Reading Standing Up and The Book Circus, 2004-2008. © The artist, Photo: Damian Griffiths
Exhibition Review – Freya McClelland visits Allen Ruppersberg’s show at the Camden Arts Centure, until November 23 2008.
Camden Arts Centre is hosting Allen Ruppersberg’s first solo show in a public gallery in the UK. His new project is based on ‘Literatura de cordels’- ‘stories on a string’- which are the short, cheaply produced and widely-read pamphlets made by traveling poets and artists in Brazil.
On entering Gallery 3 it feels as if you have walked onto a giant chessboard. The black and white checkered floor creates the sensation of an optical illusion, spreading out from high white walls and onto white ceilings. Stark bright sunlight floods through the large rectangular windows, throwing angular shadows on the patterned floor.
On the white tiles there are black words paired in opposites- us/them, left/right, text/margin and, more curiously, Italy/France. The occasional conjunction in red punctuates the piece, and the compulsion to read the words aloud builds a rhythm and energy of sound in the open space. The piece is called Reading Standing Up (2004).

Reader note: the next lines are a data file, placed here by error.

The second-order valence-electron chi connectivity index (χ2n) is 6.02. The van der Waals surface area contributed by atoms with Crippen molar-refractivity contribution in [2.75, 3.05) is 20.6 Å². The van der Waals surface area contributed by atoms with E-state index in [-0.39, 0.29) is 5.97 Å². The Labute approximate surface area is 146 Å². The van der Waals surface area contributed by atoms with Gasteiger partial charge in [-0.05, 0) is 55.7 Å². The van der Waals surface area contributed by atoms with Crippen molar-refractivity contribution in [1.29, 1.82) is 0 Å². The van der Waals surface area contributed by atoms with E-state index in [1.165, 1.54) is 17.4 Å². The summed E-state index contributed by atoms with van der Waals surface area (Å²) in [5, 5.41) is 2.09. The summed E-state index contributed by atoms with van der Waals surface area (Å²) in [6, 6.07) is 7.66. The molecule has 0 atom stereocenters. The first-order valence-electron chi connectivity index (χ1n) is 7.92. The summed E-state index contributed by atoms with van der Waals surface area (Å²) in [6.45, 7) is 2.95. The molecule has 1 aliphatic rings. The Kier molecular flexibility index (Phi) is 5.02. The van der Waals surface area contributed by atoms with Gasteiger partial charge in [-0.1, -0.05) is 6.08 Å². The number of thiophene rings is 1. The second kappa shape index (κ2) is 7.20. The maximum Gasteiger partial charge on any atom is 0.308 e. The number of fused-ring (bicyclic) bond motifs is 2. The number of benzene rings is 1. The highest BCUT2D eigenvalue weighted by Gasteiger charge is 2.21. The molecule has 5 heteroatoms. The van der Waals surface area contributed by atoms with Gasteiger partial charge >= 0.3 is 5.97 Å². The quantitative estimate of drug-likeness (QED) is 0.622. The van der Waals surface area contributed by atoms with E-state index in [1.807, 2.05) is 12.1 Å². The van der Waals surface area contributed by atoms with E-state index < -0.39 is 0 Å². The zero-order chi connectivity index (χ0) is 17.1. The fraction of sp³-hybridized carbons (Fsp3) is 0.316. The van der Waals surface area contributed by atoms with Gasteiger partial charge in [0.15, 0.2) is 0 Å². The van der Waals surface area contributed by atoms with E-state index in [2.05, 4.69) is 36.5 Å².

Reading Standing Up. © The artist, Photo: Damian Griffiths
Ruppersberg’s use of antithesis creates conflict – one word in the binary pair wields more power than the other: text over margin, us over them and so forth. The stark black and white adds emphasis to the resulting narrative tension, one that is familiar to us as readers but even more so as human beings.
Allen Ruppersberg said ‘My art is about what is common and particular to everyone.’
Hanging from a large circular installation in the centre of the room are Ruppersberg’s own versions of ‘cordels’ containing words and images from his own extensive collections. These include poems, magazines, postcards, posters, slides, film-stills and books.
Allen Ruppersberg's exhibition is a comment on popular culture of mid 20th Century America.
It was Ruppersberg's seemingly passive use of the commonplace as a ‘material’ to work with, that distinguished him in the LA art scene of the late 1960s and early 1970s. It has run through his long established career of 30 years.
The images in the ‘cordels’ depict empty landscapes, empty motel lobbies, empty restaurants, empty streets, or isolated, immobile monuments; these Hopper-esque scenes are, in Ruppersberg's view, pregnant with something about to appear, sites where stories are about to happen.
The books explore loneliness, self-discovery, alcohol, misogyny, throwaway culture, male friendship and transitory ‘cowboy’ lifestyles. These themes are still very much of the Beat era.
Ruppersberg's books explore many themes of the Beat era, including self-discovery, alcohol and throwaway culture.
Allen Ruppersberg's exhibition is a comment on popular culture of mid 20th Century America: an interesting amalgamation of cultural mythologies, narratives and the common truths of everyday life.
It coincides with an exhibition by Wallace Berman, the ‘father’ of the Californian movement. Berman was a huge influence of Ruppersberg as well as other artists and poets merging from the Beat legacy of the Beat Generation.